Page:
Public health refers to all organized measures (whether public or private) to prevent disease, promote health, and prolong life among the population as a whole. Its activities aim to provide conditions in which people can be healthy and focus on entire populations, not on individual patients or diseases. Public health incorporates measures of lifestyle, environment, human biology, and healthcare. In general, the United States lacks a mandate to assure that major determinants of health such as access to medical care, education, and income are allowed the adequate attention and resources necessary to attend to traditional and emerging public health functions. Making broad pronouncements about the public health based on population data is a very dicey proposition.
Morbidity. The word morbid is related to the rate or incidence that a given sickness or disease occurs in the population. As a concept, morbidity can be applied to an individual (e.g., someone with Ehlers-Danlos Syndrome) or to a population (e.g., the incidence of EDS in the population). There is also comorbidity, which refers to two or more illnesses affecting an individual at the same time. For example, chronic pain and depression are often co-morbid. Chronic pain may be co-morbid with substance abuse. Cancer of the liver may be co-morbid with abuse of alcohol or OTC medications. Morbidity rates vary depending on the disease in question and are more likely to affect one demographic than another. Morbidity rates are used to project risks associated with treatment and to make recommendations for personal health matters. The USA relies on these datasets –
- World Health Statistics (WHO, http://www.who.int/gho/publications/world_health_statistics/2015/en/) and
- MMWR (Morbidity and Mortality Weekly Report, (Center for Disease Control and Prevention, https://www.cdc.gov/mmwr/index.html)
The term “relative risk” is used to encompass a variety of types of risk to give an indication of the “strength of association” based on the rate or frequency with which an event occurs in the population. Relative risk is a simple ratio (RR), but errors of interpretation tend to occur when the terms “more” or “less” are used. Risk is reflected in ratio data and to express how many times more probable a projected outcome is like to occur in an exposed group.
When interpreting a risk ratio, one will always be correct to say, “Those who had (name the exposure) had RR ‘times the risk‘ compared to those who (did not have the exposure).” Or “The risk of (overdose due to opiates) among those who (are regular users) was RR ‘times as high as’ the risk of (death by car accident) among those who did not (use opiates regularly).”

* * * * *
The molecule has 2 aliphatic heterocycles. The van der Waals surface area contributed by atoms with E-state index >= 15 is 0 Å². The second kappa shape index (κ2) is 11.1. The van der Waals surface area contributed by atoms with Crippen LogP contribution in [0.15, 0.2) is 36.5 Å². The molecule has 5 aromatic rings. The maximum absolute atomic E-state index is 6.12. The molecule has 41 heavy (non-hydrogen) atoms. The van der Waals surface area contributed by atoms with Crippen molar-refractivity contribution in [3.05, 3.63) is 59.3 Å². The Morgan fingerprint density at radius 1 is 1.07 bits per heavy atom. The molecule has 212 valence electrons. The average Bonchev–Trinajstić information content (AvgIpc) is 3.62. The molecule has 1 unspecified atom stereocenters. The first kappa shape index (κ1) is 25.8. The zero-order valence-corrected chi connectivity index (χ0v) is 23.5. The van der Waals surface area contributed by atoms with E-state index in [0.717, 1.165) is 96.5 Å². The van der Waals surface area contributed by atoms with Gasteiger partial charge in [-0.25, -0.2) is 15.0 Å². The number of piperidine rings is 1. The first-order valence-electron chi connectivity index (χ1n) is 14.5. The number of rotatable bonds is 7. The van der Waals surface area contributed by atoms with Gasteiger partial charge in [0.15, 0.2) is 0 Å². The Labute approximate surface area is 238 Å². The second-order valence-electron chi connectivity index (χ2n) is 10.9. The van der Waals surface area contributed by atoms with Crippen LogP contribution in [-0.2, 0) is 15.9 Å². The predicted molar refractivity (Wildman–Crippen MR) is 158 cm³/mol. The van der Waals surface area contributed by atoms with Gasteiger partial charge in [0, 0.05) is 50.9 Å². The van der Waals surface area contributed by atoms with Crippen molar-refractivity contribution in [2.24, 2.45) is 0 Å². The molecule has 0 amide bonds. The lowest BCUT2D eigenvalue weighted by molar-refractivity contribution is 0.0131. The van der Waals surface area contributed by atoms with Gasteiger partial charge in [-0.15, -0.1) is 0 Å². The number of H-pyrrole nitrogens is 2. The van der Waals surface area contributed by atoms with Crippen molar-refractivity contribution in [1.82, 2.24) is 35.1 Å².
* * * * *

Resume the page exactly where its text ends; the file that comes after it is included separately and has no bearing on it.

In a recent study about the safety of Burprenorphine versus Methadone, the authors (Marteau, McDonald, and Patel, 2015) attempted to determine the relative risk of overdose per 1000 prescriptions issued for methadone as opposed to buprenorphine. They determined, “Our analysis of the relative safety of buprenorphine and methadone for opioid substitution treatment reveals that buprenorphine is six times safer than methadone with regard to overdose risk among the general population.”
Mortality. The “crude death rate” is calculated as the total number of deaths in a year, per 1,000 individuals compared to the number of people being born. The mortality rate varies tremendously by geographic location, wealth, incidence of illness (morbidity), age, etc. Various types of mortality rates are calculated to project a more accurate picture about global health and well-being.
The Limitations of Health Data Sourced from Government Databases
As utilized in the conversation at large, there are a number of threats to the validity of individual health data. Chief among these are missing data, wrong data, incomplete data, and incorrectly reported data. These limitations are frequent and affect interpretation of population and public health datasets used for research that compares individuals to the population at large-
- The public databases have large amounts of missing data because quite frankly, not everyone interacts with health care or interacts in the same way. Some rarely do, others are frequent fliers.
- Missing data (remember that the population from 19 states is missing from public health datasets for Medicaid as we speak) makes it difficult to project morbidity or mortality incidence and prevalence rates into the population at large.